Self Storage Rents Still Down Across the US
Despite significant rent growth in the West, street-rate rents declined 1.7 percent on a national level. Additionally, the new development pipeline continued to decrease.
Self storage rents stayed somewhat flat in January, as new projects coming online are still preventing growth on a national level. Over the past 12 months, street-rate rents fell by 1.7 percent for the average 10×10 non-climate-controlled and by 1.5 percent for climate-controlled units. Due to substantial population growth, in Las Vegas, street-rate rents rose 6.1 percent on a year-over-year basis. In contrast to this, significant deliveries in Nashville led to an 8.3-percent decrease.
Asking rents continued to drop by $1-$2 in most markets, except in San Jose, where rents dropped $3, from $179 to $176. Limited opportunity for new development is still fueling rent growth in major California metros such as San Francisco and Los Angeles, where asking rents were $189 and $180 as of February. Rents were flat or down in Florida markets, such as Orlando ($103), Tampa ($112) and Miami ($135)—down $1 from the previous month.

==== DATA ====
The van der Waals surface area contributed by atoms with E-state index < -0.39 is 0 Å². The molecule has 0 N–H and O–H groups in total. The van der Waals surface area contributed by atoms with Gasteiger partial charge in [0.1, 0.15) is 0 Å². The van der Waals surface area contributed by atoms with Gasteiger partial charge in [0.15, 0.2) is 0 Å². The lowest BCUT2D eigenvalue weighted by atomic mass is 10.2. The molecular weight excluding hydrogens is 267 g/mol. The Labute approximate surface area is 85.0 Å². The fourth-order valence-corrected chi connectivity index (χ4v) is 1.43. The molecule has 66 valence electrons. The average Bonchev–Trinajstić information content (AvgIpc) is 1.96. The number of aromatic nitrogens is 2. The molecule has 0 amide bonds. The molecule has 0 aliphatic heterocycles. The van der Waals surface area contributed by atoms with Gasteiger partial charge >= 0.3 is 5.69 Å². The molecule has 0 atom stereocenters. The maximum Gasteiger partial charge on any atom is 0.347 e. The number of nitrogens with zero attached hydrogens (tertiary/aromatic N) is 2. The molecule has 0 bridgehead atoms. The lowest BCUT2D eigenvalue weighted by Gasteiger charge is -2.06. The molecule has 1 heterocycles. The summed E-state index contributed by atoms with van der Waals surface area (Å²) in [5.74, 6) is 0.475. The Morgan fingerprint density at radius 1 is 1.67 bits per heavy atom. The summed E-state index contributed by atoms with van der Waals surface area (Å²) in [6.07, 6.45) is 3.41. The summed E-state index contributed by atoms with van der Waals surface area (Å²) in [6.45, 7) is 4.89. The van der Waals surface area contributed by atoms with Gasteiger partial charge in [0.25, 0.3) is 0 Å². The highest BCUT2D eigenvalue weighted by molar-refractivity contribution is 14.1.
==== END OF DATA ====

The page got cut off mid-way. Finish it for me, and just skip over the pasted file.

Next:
On a national level, units under construction and in the planning stages account for 9.3 percent, which shows a 10-basis-point decrease since January. Portland and Nashville are still leading the nation when it comes to new development—the new-supply pipelines account for 29.9 and 25.1 percent of existing inventory.
Diverse job relocations and a large number of colleges are the driving force of development in historically undersupplied markets in the Northeast, such as Boston and New York. Stable economy and continuous job growth also fuel demand for new storage in Atlanta, where units under construction and in the planning stages comprise 11.9 percent of the existing stock, which represents a 70-basis-point hike over the previous month.